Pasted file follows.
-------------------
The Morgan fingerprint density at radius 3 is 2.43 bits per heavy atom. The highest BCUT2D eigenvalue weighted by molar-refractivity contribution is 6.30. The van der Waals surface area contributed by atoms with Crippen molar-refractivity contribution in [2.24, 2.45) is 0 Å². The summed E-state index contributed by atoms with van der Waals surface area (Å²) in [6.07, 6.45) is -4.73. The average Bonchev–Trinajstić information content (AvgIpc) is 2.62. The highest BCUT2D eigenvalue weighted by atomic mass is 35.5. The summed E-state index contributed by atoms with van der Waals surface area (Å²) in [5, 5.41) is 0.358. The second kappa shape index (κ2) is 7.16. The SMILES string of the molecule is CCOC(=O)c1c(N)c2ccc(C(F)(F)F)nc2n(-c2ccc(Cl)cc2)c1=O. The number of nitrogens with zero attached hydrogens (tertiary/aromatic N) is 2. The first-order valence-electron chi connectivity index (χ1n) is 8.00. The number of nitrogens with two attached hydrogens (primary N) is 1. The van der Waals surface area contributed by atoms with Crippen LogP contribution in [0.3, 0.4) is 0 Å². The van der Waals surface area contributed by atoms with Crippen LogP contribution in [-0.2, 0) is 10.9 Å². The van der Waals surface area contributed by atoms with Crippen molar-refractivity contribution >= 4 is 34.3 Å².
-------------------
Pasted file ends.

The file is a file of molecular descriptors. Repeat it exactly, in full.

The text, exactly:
The Morgan fingerprint density at radius 3 is 2.43 bits per heavy atom. The highest BCUT2D eigenvalue weighted by molar-refractivity contribution is 6.30. The van der Waals surface area contributed by atoms with Crippen molar-refractivity contribution in [2.24, 2.45) is 0 Å². The summed E-state index contributed by atoms with van der Waals surface area (Å²) in [6.07, 6.45) is -4.73. The average Bonchev–Trinajstić information content (AvgIpc) is 2.62. The highest BCUT2D eigenvalue weighted by atomic mass is 35.5. The summed E-state index contributed by atoms with van der Waals surface area (Å²) in [5, 5.41) is 0.358. The second kappa shape index (κ2) is 7.16. The SMILES string of the molecule is CCOC(=O)c1c(N)c2ccc(C(F)(F)F)nc2n(-c2ccc(Cl)cc2)c1=O. The number of nitrogens with zero attached hydrogens (tertiary/aromatic N) is 2. The first-order valence-electron chi connectivity index (χ1n) is 8.00. The number of nitrogens with two attached hydrogens (primary N) is 1. The van der Waals surface area contributed by atoms with Crippen LogP contribution in [0.3, 0.4) is 0 Å². The van der Waals surface area contributed by atoms with Crippen LogP contribution in [-0.2, 0) is 10.9 Å². The van der Waals surface area contributed by atoms with Crippen molar-refractivity contribution >= 4 is 34.3 Å².